Tiny Particles, Big Consequences?

Scientists are still guessing when it comes to aerosols role in climate change.

April 6, 2007
Cooling aerosol particles create a fog over a lake.  [CREDIT: RAP.UCAR.EDU]
Cooling aerosol particles create a fog over a lake. [CREDIT: RAP.UCAR.EDU]

Man-made aerosol particles, thrown into the atmosphere by burning fossil fuels and other human activities, appear to be slowing global warming, according to a report by the Intergovernmental Panel on Climate Change.

The statement on aerosols, published in the February report, is a change from previous IPCC statements, which had made no conclusions about whether the tiny particles were helping to cool or heat the environment. Despite this definitive step forward, the precise effect of these particles continues to be a perplexing variable for climate scientists.

“The net effect of aerosols is cooling,” says Ralph Kahn, an aerosol scientist at NASA’s Jet Propulsion Laboratory. He goes on to say that although the cooling effect of aerosols is widely accepted, scientists still lack precise quantitative data demonstrating how much they are affecting the environment.

Aerosols, which are particles of liquid or dust suspended in the air, not only come from human activities but also are the result of natural phenomena, such as volcanic eruptions. These small particles are helping to cool the planet in two different ways. Directly, aerosols reflect sunlight back into space, thereby prohibiting the Earth from absorbing warm, sunny rays. Indirectly, the particles also cool by increasing the number and thickness of clouds.

They do this by acting like seeds for cloud formation. They gather cloud water particles and spread them out. As the number of aerosols increase, the water within a cloud spreads out over more particles. In turn, thicker clouds with smaller water droplets form, which scatter more light and prevent the Earth from absorbing more of the sun’s heat.

While the cooling effects of aerosols are understood, the dynamics of how much they affect climate change are not. This makes their impact on global warming the “toughest to try to convey,” says Stephen Schwartz, a senior scientist at Brookhaven National Laboratory.

The difficulty arises from the fact that the activities that cause aerosols to form are unpredictable, and the consequences that come from the particle’s presence, such as cloud formation, are variable. These variables make it hard for scientists to include precise aerosol data in their climate models, which consequently makes it difficult for researchers to conclude the exact role aerosols have in global warming.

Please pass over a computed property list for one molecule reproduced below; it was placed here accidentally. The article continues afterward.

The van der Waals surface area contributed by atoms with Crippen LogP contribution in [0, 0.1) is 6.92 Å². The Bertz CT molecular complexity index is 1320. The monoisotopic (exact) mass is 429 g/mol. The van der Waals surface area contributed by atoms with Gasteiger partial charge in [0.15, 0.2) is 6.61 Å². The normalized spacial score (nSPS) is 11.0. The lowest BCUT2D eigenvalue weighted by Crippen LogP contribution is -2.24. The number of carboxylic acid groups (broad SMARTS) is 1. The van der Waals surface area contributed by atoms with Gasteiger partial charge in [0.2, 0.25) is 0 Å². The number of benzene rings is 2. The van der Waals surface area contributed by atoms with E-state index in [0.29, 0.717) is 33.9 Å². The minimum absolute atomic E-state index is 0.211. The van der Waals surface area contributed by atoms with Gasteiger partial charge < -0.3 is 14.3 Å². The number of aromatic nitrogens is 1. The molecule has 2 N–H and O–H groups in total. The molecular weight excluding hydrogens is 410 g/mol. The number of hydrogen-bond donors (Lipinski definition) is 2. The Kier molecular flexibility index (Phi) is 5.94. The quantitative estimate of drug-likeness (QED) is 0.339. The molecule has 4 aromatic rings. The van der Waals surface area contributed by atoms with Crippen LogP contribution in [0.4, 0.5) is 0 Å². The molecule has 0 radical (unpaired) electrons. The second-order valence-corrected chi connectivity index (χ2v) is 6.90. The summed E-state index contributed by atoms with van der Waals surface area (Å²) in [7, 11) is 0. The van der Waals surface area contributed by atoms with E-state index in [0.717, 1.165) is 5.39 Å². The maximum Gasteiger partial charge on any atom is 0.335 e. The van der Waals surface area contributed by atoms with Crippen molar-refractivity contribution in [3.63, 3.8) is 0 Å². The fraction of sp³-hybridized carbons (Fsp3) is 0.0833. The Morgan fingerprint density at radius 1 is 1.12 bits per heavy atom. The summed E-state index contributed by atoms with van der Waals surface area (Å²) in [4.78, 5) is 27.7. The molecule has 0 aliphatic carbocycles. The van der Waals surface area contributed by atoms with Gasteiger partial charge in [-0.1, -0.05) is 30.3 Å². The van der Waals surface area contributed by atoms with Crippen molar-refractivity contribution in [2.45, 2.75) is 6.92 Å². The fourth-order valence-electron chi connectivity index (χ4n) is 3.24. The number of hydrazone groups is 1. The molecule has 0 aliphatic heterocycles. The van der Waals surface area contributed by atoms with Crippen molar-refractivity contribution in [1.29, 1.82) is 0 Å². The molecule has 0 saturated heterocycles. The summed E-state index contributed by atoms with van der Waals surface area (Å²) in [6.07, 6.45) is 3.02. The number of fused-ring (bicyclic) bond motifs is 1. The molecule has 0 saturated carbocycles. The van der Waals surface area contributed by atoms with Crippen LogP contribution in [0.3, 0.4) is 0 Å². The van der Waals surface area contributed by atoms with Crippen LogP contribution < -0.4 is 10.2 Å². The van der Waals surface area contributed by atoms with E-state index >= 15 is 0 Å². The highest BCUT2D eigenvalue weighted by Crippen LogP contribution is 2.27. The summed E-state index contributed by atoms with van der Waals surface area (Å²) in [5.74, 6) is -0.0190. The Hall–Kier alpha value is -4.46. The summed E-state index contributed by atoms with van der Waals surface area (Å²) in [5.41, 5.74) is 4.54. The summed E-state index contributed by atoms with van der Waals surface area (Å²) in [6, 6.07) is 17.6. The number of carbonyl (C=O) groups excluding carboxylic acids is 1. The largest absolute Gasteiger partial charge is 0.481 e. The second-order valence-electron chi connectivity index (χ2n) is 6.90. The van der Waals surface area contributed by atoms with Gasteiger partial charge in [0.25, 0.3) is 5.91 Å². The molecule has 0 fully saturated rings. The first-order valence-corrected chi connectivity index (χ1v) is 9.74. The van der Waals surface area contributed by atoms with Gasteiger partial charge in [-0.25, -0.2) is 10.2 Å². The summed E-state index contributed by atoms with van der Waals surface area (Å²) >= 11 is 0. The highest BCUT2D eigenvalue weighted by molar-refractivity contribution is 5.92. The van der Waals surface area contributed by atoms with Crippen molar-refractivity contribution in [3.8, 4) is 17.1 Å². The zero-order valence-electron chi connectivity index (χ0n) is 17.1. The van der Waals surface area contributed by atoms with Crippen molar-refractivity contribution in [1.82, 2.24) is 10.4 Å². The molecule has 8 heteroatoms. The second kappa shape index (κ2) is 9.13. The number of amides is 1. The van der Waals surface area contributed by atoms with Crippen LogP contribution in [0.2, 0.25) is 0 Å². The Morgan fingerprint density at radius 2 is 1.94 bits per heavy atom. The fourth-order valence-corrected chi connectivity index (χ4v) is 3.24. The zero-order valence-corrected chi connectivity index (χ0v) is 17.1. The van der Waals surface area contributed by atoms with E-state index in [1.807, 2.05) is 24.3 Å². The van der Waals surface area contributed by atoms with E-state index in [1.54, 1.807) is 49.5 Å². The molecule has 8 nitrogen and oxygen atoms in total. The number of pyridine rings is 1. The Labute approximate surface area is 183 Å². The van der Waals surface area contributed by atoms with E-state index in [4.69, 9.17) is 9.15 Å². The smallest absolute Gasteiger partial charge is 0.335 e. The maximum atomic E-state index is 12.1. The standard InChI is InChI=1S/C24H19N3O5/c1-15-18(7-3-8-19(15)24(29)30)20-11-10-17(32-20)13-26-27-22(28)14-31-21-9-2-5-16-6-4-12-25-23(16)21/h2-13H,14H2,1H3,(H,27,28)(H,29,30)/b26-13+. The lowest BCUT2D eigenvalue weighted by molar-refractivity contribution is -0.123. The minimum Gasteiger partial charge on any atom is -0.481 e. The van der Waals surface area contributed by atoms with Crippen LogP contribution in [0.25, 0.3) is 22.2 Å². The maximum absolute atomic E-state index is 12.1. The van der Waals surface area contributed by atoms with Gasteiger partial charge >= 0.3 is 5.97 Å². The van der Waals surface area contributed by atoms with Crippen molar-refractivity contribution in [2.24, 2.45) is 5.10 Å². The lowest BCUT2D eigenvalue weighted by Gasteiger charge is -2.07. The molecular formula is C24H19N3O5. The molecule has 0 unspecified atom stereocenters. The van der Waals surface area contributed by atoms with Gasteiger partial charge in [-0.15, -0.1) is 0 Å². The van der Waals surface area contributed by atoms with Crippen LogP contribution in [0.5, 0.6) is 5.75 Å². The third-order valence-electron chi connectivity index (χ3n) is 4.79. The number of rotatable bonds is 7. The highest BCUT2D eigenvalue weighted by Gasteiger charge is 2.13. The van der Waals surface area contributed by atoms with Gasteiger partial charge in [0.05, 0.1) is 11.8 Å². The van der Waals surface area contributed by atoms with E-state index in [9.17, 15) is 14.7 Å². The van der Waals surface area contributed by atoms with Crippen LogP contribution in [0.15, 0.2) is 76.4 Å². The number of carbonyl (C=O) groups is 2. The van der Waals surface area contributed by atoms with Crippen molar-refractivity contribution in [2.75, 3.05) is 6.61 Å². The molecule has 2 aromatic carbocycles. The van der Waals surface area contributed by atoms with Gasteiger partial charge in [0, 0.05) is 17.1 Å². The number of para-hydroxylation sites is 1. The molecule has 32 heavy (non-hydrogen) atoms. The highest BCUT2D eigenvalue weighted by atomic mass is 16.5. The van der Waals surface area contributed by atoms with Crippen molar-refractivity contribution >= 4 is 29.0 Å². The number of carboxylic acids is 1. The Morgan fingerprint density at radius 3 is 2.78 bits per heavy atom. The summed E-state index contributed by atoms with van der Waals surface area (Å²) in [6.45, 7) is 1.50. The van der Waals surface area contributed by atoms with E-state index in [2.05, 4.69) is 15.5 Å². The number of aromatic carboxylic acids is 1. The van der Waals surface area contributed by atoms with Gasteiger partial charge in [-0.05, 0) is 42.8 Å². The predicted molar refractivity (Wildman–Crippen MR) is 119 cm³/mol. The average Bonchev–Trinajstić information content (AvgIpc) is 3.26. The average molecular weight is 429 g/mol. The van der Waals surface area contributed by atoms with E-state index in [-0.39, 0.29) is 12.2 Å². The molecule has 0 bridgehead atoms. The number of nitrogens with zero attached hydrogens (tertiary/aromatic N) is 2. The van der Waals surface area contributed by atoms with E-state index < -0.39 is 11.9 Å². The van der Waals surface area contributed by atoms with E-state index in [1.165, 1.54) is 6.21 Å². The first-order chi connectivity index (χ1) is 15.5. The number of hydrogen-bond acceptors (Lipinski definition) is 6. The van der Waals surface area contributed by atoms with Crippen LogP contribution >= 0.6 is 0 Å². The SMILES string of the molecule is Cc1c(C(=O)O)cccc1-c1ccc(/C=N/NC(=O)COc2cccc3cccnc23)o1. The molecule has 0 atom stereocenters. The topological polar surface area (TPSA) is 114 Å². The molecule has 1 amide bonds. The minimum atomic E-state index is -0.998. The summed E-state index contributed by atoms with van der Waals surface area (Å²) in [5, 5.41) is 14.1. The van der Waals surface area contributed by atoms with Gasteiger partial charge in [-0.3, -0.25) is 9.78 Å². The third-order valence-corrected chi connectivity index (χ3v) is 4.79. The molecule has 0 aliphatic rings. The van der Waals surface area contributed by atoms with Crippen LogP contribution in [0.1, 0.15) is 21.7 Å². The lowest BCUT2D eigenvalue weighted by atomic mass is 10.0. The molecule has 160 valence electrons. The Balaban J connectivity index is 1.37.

“No question about it, they have a cooling effect,” states Schwartz. However, the degree in which aerosols influence the global average temperature is a mystery. The IPCC report echoes this sentiment, qualifying that while human contributions to aerosols produces an overall cooling effect, they are the most uncertain factor influencing climate.

“The truth of the matter is, we don’t know. Aerosols’ influence could be small,” Schwartz explains. “But, if they’re offsetting a large fraction of global warming then we have to say ‘Wow, we have a larger problem than we realize,’” meaning that if aerosols are indeed relieving the environment of rising temperatures more than researchers realize, then the Earth is warming at a faster rate than current models are showing.

But Kahn warns against putting too much emphasis on how a single factor affects global temperature. “People toss around global average temperature [but] it’s one number. Think of it as a symbol of what’s going on because, in itself, it doesn’t tell the story – it only points to part of the story. The story actually operates on many different spatial and temporal scales over multiple years.”

Kahn does say, however, that the IPCC’s evaluation of aerosols in this new report is important because it shows that scientists have made “significant progress” in determining how aerosols affect the climate, both directly and indirectly.

“Cloud processes are modeled much more elaborately than they used to be and take into account much more of what’s going on,” says Kahn. “There’s a lot we still don’t know about the details of some of those processes. It’s an indication that we’ve made significant progress. There’s still a lot for us to learn. But the answers are becoming much clearer.”

Other Articles in Our Climate Change Series:

The World’s Hottest Super-Models: How scientists are using supercomputers to model climate change.

Climate Modeling That Works: Why it’s easier to predict the next 20 years of warming than this weekend’s weather.

Stronger Storms: The international body on climate change predicts stronger hurricanes due to global warming.

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